Pageantry and tradition ooze from every angle around Memorial Stadium on Clemson football Saturdays. Orange and purple provide the color palette for the day as tailgating tents are popped in massive numbers. Located in the northwest tip of South Carolina, Clemson University has carved its own nook out of America and become highly regarded in the world of college football. Nicknamed Death Valley, Memorial Stadium lives up to the moniker. Tiger fans are a passionate bunch, and with Clemson’s resurgence into championship relevancy, this southern campus town has become a hotspot for college football fanatics.
The Tiger Walk drives gameday forward as the Clemson team is welcomed by throngs of orange-clad crazies. The Tiger Band leads a parade down the Avenue of Champions accentuated by the spirit of the Clemson cheerleaders and beloved mascot, The Tiger. The march continues into Death Valley as fans follow their lead into the stadium.
Likely the most recognizable tradition at Clemson involves their entrance to the stadium. Dubbed as “the most exciting 25 seconds in college football,” the Tiger team loads buses outside their locker room on the west side of Memorial Stadium and are transported to the east side. They deboard at the entrance which rests atop an iconic hill flooded with Clemson faithful saturated in anticipation. The crown jewel of “The Hill” is Howard’s Rock. As part of the team’s entrance, players rub the rock as they charge down the hill. Named after famed coach Frank Howard, this rock was brought in from Death Valley, California to Death Valley, South Carolina. The tradition caught fire in the 1960s, when coach Howard told his players upon entering the stadium, “If you’re going to give me 110 percent, you can rub that rock. If you’re not, keep your filthy hands off it.” This story has made Howard’s Rock a legendary component of Clemson gamedays, which electrifies the Memorial Stadium crowd for one of college football’s best entrances.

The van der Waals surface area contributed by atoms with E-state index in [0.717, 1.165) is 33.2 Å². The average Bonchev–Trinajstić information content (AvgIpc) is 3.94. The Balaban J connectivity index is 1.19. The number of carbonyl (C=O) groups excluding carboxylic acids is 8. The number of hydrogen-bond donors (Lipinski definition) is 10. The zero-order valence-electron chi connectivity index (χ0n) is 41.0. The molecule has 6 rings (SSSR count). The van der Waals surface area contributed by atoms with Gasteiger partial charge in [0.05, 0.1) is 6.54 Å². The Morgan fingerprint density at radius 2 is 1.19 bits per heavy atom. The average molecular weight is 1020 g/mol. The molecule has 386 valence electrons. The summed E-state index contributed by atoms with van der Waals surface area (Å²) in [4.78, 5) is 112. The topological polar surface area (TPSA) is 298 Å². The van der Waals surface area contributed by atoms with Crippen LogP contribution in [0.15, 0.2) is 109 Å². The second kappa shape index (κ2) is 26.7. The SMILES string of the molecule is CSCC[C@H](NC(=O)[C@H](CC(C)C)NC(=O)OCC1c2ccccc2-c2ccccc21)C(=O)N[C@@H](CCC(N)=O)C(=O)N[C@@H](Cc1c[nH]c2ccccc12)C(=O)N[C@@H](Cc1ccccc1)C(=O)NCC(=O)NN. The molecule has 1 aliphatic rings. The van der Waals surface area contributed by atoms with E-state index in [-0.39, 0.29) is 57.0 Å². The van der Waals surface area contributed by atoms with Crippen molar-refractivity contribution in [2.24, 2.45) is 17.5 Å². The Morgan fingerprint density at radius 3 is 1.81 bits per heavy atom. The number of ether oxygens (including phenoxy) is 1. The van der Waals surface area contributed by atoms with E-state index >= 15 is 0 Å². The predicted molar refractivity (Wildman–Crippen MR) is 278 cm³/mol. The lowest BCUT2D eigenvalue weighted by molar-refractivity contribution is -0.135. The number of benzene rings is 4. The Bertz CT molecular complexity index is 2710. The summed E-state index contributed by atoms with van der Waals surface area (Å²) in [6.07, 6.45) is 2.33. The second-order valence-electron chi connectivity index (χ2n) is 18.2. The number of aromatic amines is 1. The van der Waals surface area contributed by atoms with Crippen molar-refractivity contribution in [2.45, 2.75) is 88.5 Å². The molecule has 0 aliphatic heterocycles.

This cavernous structure jammed with blazing orange makes it a challenging venue for opponents to escape with a win. This is why Clemson’s home has been branded with the nickname Death Valley. Adding to the intimidating nature of this venue is the Tiger Rag fight song, which concludes with
“C-L-E-M-S-O-N” being screamed out in unison. It’s a unifying force that rattles though the air.
After a victory, players get together at midfield on the paw logo to sing the alma mater. Fans are encouraged to join in a spectacular tradition known as Gathering at the Paw. A sea of orange floods from the stands onto the turf to join the team and celebrate the win. Traditions like this are unique to college football because they engage the fan base with the team in a way that no other sport can. The entire gameday at Clemson is filled with unifying traditions that make it one of the most remarkable spots along the terrain of college football.